Haro River

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Author:Laxman Burdak, IFS (Retd.)

Indus and its tributaries

Haro (हरो) is the name of a river that flows through parts of Khyber Pakhtunkhwa and Punjab its valley in Abbottabad District in the North West Frontier Province of northern Pakistan. Haro River has been identified with the Rigvedic Arjikiya.


Its coordinates are 33°46'8" N and 72°14'43" E in DMS (Degrees Minutes Seconds) or 33.7689 and 72.2453 (in decimal degrees). Famous Khanpur Dam has been built on this river at Khanpur in the Haripur Pakistan District to provide drinking water to the twin cities i.e. Islamabad (the capital of Pakistan) and Rawalpindi.


It is fed by four major tributaries:

  • The Lora Haro, rising in the Murree Hills around Lora
  • The Stora Haro, rising in the Galiat Malach hills
  • Both Lora Haro and Satora Haro merge at Dotara near Jabri
  • The Neelan, rising in the Nara Hills
  • The Kunhad, draining the area of Siribang and Dubran.

Minor tributaries include the following rivulets.

This river joins Indus River near Ghazi Barotha Dam.

Jat clans


According to Alexander Cunningham[1] The position of the celebrated city of Taxila has hitherto remained unknown, partly owing to the erroneous distance recorded by Pliny, and partly to the want of information regarding the vast ruins which still exist in the vicinity of Shah-dheri. All the copies of Pliny agree in stating that Taxila was only 60 Roman, or 55 English, miles from Peucolaitis, or Hashtnagar, which would fix its site somewhere on the Haro river, to the west of Hasan Abdal, or just two days' march from the Indus.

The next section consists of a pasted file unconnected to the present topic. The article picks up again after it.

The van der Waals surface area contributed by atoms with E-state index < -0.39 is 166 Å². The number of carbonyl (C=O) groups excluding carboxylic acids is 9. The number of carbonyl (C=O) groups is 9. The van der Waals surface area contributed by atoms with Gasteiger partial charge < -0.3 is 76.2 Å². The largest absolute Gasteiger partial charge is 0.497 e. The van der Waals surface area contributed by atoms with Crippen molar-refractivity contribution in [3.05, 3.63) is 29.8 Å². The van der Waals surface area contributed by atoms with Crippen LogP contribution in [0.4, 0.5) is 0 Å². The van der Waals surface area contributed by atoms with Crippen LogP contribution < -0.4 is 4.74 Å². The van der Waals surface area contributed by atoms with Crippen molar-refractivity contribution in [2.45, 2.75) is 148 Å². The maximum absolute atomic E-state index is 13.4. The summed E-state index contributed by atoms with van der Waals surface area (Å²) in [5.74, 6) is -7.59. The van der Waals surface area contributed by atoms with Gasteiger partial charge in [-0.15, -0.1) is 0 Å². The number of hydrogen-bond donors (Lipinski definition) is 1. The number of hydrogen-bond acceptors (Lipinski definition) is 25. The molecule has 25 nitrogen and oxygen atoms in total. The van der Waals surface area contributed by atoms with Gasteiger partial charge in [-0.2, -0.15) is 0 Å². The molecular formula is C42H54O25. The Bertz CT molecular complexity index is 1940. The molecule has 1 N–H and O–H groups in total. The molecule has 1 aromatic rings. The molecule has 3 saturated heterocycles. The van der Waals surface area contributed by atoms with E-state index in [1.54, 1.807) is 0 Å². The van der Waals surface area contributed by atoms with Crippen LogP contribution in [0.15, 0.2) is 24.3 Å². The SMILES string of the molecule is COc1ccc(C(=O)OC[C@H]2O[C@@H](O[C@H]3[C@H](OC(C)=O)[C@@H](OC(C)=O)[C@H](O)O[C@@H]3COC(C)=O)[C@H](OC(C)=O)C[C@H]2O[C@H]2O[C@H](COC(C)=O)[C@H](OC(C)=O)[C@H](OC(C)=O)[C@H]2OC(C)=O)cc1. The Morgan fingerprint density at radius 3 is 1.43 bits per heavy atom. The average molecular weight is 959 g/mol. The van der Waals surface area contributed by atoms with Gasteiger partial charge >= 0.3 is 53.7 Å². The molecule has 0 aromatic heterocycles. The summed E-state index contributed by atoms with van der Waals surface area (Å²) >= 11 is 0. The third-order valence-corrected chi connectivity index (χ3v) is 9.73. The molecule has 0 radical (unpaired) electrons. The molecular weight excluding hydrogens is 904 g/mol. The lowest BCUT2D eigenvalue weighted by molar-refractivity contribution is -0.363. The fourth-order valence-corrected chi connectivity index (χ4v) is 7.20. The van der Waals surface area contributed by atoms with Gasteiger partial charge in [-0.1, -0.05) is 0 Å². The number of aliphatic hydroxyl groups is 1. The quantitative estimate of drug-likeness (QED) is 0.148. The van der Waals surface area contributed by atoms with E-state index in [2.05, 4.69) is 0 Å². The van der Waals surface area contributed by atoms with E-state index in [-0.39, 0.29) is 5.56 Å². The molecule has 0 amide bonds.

Alexander Cunningham[2] writes that The Gakar chiefs hold the lower valley of the Jhelam, and the upper course of the Haro river to the south-west of Kashmir. They are all Muhammadans ; but their conversion is comparatively recent, as their names were Indian down to the invasion of Timur. Their occupation of these districts is of very early date ; but they are Turanians, and not Arians, as none but a Gakar will intermarry with a Gakar, a practice that is utterly repugnant to Hinduism, which permits no man to marry one of his own tribe. The Gakars also occupy several portions of the eastern Doab, as Guliana, near Gujar Khan, and Bugial, under the lofty hill of Balnath. But these districts do not properly belong to the hills, although they were subject to Kashmir at the time of Hwen Thsang's visit in the seventh century.

External links


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